In my last post, I invited you to dig out a photo of yourselves from your early childhood. This related to the Shaping Us campaign recently launched by the Princess of Wales. This campaign highlights the importance of the first 5 years of a child’s life. In a conversation with Roman Kemp, Catherine described the reasons behind this, stating that it is: “…a critical time to lay the foundations for our future selves”. This is very similar to the way we introduce our first Key to Wellbeing – ‘Create the Foundations of Stability’. It is a simple concept to grasp; if we don’t get the basics right for ourselves (food, water, shelter) then we are going to be hard pushed to achieve any real sense of wellness. This relates back to Maslow’s Hierarchy (see previous post), with Basic Human Needs being essential, ahead of anything else.

Prior to the Shaping Us campaign, Catherine once quoted the African proverb ‘it takes a village to raise a child.’ It’s an interesting idea that the communities we grow up in play an integral part in who we later become. It’s also surprising how many communities one family can be part of at one time! This certainly struck me when I joined in with the campaign initiative encouraging people to share photos of themselves aged under 5 years. You’ll see here a photo of myself skipping. I would have been around age 4/5 years. It was taken in the garden of the house I was born in; we lived in a rural village in Hampshire. My dad was a member of the Southsea Rowing Club and the Territorial Army. My mum was a prominent figure in the village, having founded the local Playgroup and was part of the Babysitting Circle. My brother was a Cub Scout, later becoming an Army Cadet. I was a gymnast at the local gymnastics club, before joining the Brownies. Perhaps the most important community for us came several years later when we joined Gingerbread (for single-parent families) after my parents divorced, and where joy was found following sadness.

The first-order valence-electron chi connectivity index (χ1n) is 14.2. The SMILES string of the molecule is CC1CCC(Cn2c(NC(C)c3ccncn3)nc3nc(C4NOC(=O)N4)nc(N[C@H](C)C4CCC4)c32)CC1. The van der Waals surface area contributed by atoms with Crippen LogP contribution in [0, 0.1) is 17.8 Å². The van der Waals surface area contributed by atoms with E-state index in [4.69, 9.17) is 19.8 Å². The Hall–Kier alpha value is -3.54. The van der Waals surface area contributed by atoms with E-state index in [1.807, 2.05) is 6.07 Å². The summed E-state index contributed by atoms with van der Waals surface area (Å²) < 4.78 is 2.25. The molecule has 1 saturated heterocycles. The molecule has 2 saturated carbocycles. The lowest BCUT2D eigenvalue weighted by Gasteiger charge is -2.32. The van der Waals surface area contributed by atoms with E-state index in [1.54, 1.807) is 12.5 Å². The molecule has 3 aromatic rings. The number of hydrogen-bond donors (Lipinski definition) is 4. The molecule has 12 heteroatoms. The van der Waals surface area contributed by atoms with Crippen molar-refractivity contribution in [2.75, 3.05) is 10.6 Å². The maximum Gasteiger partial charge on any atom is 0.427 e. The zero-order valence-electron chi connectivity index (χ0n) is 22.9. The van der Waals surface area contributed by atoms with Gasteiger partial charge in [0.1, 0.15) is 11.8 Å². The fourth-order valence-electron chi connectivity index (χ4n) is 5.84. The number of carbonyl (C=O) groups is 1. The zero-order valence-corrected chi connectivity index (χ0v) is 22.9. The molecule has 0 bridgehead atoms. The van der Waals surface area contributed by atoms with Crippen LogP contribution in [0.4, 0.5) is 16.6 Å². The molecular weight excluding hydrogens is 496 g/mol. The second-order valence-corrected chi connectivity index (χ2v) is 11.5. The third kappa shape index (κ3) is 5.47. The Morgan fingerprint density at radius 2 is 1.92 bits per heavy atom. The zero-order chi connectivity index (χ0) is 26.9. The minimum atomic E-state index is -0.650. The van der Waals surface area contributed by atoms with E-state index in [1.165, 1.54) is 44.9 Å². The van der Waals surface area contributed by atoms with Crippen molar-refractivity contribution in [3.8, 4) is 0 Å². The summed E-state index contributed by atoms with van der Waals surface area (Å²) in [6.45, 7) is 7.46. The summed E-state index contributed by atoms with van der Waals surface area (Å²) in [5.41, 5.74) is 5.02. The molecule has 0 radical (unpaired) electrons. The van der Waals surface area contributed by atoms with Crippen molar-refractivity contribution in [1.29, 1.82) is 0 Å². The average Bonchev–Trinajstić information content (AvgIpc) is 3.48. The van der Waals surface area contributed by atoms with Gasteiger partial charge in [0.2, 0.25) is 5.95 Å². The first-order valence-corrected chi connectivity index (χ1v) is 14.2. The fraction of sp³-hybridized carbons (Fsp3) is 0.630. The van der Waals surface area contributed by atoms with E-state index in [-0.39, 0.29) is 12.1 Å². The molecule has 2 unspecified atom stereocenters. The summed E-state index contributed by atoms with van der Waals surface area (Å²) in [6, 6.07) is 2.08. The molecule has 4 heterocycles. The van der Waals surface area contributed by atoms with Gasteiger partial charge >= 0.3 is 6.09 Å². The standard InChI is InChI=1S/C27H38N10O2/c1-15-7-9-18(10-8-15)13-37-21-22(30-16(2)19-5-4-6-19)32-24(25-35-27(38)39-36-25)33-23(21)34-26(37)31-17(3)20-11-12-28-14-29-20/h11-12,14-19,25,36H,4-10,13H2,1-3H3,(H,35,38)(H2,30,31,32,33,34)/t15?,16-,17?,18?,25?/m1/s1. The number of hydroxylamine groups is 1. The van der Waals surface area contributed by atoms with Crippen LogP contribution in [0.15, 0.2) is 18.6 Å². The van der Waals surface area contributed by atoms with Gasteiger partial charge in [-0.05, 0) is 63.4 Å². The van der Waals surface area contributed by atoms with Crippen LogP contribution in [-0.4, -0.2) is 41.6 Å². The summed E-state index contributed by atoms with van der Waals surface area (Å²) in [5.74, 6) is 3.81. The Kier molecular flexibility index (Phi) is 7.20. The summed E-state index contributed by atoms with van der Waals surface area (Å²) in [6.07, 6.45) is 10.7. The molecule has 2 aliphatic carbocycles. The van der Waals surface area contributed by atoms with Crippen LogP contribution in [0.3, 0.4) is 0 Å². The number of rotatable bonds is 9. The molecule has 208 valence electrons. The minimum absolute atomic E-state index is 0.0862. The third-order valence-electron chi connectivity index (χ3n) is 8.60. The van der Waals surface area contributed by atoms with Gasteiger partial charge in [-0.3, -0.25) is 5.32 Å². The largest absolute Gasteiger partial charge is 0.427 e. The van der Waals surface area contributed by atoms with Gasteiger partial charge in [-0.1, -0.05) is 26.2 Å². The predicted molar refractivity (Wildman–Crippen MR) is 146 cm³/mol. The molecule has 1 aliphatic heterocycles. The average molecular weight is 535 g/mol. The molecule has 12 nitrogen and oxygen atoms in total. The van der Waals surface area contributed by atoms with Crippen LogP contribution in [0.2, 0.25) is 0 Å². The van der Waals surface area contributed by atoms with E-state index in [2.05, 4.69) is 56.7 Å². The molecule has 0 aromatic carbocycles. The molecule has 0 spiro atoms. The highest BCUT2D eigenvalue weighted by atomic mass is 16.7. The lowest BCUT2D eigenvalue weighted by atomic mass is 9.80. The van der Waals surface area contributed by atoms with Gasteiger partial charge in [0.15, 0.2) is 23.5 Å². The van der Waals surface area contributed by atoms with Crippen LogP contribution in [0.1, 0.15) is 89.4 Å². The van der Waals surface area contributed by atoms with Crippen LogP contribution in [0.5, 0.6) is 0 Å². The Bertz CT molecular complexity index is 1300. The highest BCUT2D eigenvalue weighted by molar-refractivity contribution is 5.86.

Image: Childhood photo of Wellbeing Coach, Lucy.

If you managed to find a photo, are you able to identify any communities that you and your families were part of at that time? Do you think they ‘shaped’ you at all and if so, in what ways?  

Ripple Effect